Post-traumatic stress disorder: what it is?
Trauma survivors are susceptible to developing post-traumatic stress disorder (PTSD), a kind of anxiety illness. This condition causes intense suffering and damage to various aspects of life, such as work and relationships. Find out about tried-and-true methods of care, including psychotherapy.
Who can have post-traumatic stress disorder?
Several types of terrifying or threatening experiences can lead to the onset of post-traumatic stress, such as:
- Physical or sexual violence;
- Assault or kidnapping;
- Car accident;
- Natural disasters;
- Diagnosis of life-threatening illness.
It is worth mentioning that even those who were not direct victims of such situations can receive the diagnosis. Witnessing an aggression or being informed that a family member has suffered a serious accident. For example, are also possible triggering factors.
Although anyone exposed to some form of psychological trauma can develop the disorder, women are affected twice as often as men .
Symptoms of Post Traumatic Stress Disorder
It is natural to be shaken following an experience like the ones mentioned above. For some people, however, the disturbing feelings and thoughts associated with the episode persist for months or even years. Which may indicate post-traumatic stress disorder. Affected individuals may show symptoms including:
Persistent memories – unintentionally reliving the trauma through distressing and repetitive memories. Nightmares or feeling that the traumatic event is happening again (“flashbacks”).
Physical Reactions – Circumstances reminiscent of the trauma can trigger physiological symptoms, including sweating, nausea, and tremors.
Avoidance behavior – avoiding places, people and activities that bring back painful memories. The person may also be unable to remember or talk about what happened.
Exaggerated arousal – includes being on constant alert, outbursts of anger, difficulty sleeping and concentrating.
Negative beliefs and emotions – for example, difficulty trusting others and maintaining close relationships; loss of interest in activities; feeling of guilt and shame.
Treatment of post-traumatic stress disorder
Treatment for post-traumatic stress disorder can help adults and children gain control of fear and distress and cope with other symptoms. Do not hesitate to consult a trained mental health professional so that, together. You can decide on the approach or approaches that best suit your needs.Treatment of post-traumatic stress disorder may involve:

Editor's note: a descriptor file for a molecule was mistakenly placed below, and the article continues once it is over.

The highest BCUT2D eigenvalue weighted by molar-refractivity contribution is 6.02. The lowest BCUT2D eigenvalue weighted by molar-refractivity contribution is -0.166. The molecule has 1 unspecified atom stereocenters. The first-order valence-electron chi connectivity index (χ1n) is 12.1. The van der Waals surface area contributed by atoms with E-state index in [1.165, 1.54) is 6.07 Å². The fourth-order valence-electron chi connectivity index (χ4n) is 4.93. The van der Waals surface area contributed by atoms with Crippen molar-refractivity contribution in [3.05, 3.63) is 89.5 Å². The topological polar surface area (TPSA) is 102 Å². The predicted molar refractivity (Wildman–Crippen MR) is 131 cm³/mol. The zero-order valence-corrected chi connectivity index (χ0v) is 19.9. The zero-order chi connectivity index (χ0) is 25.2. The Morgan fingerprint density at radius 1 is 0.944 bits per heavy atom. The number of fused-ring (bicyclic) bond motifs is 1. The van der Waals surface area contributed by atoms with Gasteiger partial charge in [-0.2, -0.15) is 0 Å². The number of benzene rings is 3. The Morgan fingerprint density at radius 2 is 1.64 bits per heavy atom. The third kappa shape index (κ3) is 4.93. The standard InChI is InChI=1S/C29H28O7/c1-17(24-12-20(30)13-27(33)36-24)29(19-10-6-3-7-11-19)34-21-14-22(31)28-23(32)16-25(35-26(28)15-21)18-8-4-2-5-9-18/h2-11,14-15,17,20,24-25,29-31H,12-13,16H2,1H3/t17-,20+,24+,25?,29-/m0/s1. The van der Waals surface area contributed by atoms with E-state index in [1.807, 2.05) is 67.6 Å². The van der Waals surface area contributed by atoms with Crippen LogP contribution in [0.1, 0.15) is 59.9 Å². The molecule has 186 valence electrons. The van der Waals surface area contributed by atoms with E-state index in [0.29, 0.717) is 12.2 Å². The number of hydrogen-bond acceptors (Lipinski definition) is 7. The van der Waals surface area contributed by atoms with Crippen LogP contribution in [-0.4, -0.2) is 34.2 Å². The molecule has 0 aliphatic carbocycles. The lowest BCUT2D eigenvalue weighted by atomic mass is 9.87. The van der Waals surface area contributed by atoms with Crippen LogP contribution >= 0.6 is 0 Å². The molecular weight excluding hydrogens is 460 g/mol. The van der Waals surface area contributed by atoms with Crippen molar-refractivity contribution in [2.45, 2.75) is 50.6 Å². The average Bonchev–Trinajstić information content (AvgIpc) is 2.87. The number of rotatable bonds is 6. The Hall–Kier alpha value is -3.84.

- Psychotherapy – There are some types of psychotherapy that are useful for treating PTSD. Some of them are focused on trauma, that is, the patient is given the opportunity to share his experience. Although the act of recalling a traumatic event may seem intrusive and unpleasant. Repeated exposure to these memories in a safe and controlled manner is a mechanism for coping with and overcoming trauma.
- Medication – Antidepressants, anti-anxiety medications, and other types of medications are commonly used to relieve PTSD symptoms. They can be used alone or in conjunction with psychotherapy or other treatments.
For more information about treatment, visit the PROVE website (Service for Assistance and Research in Violence and Post Traumatic Stress). A program of the psychiatry department of the Federal University of São Paulo (Unifesp) that assists people with post-traumatic stress.
How to confirm the diagnosis
The main factor for diagnosing post-traumatic stress disorder is the history of a traumatic event that has put life at risk. Which a psychologist or a psychiatrist should evaluat..
In addition, the psychiatrist may order further evaluations to rule out organic illnesses. Such as alcohol and substance abuse and other psychological disorders such as depression or panic disorde. Which may have symptoms similar to post-traumatic stress.
How the treatment is done
Post-traumatic stress treatment should always be guided and evaluated by a psychologist or psychiatrist, as it needs to be adapted to each person. In most cases, treatment begins with psychotherapy sessions, using the method of cognitive-behavioral therapy, exposure and desensitization, which should start as soon as possible and be short, lasting an average of 12 sessions.
The psychiatrist may also recommend the use of medications such as selective serotonin reuptake inhibitors, such as sertraline and paroxetine, which help relieve symptoms of sleep disorders and panic attacks, as well as beta blockers, such as propranolol to relieve anxiety symptoms.